The Binding: Bridget Collins

★★★★

Colleagues at work have just set up a book club, which is an exciting development, especially because they’ve picked out some really interesting titles. The first meeting I’m able to make is devoted to The Binding, which I devoured yesterday during a long flight and which turned out to have a delicious mixture of flavours: historical fiction, fantasy, mystery and romance, all wrapped up in evocative prose. We follow Emmett Farmer, a young man who is recovering from a serious illness that has wiped out most of his summer. He’s just beginning to regain his strength when a troubling letter arrives for his parents. The binder has asked for him to be her apprentice. Emmett doesn’t understand why an old woman, shunned for her unspeakable craft and regarded with fear, could possibly want his help; but nor does he understand the new undertones of suspicion with which his family regard him. What happened during his illness? And why, when he reaches the binder’s lonely home, in the middle of the marshes, does he feel so sickened by certain rooms? Can Seredith, the binder, his new teacher, harness what she believes to be his deep natural talent? And what exactly does a binder do, anyway?

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Blackwing: Ed McDonald

★★★½

The Raven’s Mark: Book 1

You want grimdark? You got it! In this debut novel, the first part of a trilogy (all of which has now been published), McDonald throws us deep into a frontier steampunk world struggling to defend itself against the forces of darkness. Our protagonist is Ryhalt Galharrow who, as far as most people know, makes his living seeking out those fugitives and thieves desperate enough to flee into the Misery – a blighted wasteland surrounding the city of Valengrad. But Ryhalt has another set of obligations. He bears a tattoo of a black bird, marking him out as Blackwing: sworn to the service of Crowfoot, one of the Nameless (ancient sorcerers whose great power was once all that stood between the Republic and the Deep Kings). But the Nameless’s power is fading and the drudge, the Deep Kings’ undead armies, are growing stronger. All is not well: Ryhalt doesn’t need a tattoo to tell him that. But it isn’t until his past returns to haunt him, in the person of the irritating scholar Ezabeth Tanza, that Ryhalt realises exactly how wrong things are.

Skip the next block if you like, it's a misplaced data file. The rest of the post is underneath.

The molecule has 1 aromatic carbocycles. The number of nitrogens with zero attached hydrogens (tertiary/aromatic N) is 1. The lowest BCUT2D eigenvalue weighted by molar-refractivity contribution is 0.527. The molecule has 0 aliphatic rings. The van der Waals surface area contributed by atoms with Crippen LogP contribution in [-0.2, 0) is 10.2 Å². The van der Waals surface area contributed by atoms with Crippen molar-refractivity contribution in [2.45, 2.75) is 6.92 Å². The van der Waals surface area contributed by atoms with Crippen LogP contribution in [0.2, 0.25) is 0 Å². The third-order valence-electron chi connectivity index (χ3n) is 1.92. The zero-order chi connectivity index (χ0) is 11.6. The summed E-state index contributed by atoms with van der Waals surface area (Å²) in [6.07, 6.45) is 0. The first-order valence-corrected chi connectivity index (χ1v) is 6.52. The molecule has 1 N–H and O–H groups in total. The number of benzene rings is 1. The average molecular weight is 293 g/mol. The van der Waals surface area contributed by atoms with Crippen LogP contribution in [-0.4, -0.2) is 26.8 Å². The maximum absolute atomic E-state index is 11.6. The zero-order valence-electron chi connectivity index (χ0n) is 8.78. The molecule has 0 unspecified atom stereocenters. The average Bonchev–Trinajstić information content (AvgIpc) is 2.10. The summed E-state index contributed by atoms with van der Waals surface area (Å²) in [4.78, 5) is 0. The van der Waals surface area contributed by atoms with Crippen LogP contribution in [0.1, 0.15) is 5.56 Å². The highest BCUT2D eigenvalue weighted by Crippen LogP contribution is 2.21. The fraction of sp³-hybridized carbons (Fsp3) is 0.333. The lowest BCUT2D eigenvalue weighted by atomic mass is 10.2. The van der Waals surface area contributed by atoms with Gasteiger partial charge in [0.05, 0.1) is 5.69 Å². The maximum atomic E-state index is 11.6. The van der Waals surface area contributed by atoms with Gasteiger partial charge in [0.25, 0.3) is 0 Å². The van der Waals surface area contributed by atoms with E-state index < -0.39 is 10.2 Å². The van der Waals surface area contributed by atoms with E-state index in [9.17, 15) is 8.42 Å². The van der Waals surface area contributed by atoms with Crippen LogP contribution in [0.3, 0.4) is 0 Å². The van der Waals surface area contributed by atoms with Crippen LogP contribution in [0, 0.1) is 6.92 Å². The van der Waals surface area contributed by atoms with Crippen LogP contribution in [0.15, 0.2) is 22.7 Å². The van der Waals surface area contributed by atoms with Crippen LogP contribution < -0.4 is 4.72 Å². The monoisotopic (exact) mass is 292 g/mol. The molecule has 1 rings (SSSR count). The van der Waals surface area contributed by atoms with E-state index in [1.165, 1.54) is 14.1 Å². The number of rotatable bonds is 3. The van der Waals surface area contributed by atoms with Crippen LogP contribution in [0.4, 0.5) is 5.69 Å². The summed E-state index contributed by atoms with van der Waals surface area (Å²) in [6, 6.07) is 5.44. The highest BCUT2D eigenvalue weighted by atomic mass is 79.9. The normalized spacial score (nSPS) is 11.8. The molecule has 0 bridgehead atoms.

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The Last Wish: Andrzej Sapkowski

★★★½

The Witcher: Book 1

Everything has suddenly become much clearer. Boys and girls, don’t follow my example and start with the earliest date of publication in the Witcher series. The Last Wish is definitely the place to start and I now have answers to several of the questions that were troubling me at the end of Sword of Destiny. That’s not to say that everything will be laid out nice and neatly: The Last Wish, like Sword of Destiny, is a collection of six short stories and these dart around chronologically within the story of our hero Geralt. They are all bound together, however, by parts of a seventh story, taking place in the ‘present day’ – although the ‘present day’ sits somewhere between the timelines of the stories ‘Sword of Destiny’ and ‘Something More’ from the collection Sword of Destiny. It’s all a little bit confusing, but worth the effort: to my relief, one of the stories in The Last Wish even links in with the first episode of the Netflix TV series. And, while these stories aren’t as light-hearted as those in Sword of Destiny, Sapkowski still has a lot of irreverent fun undermining some of the most cherished fairy tales in the European canon.

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Sword of Destiny: Andrzej Sapkowski

★★★★

The Witcher: Book 3*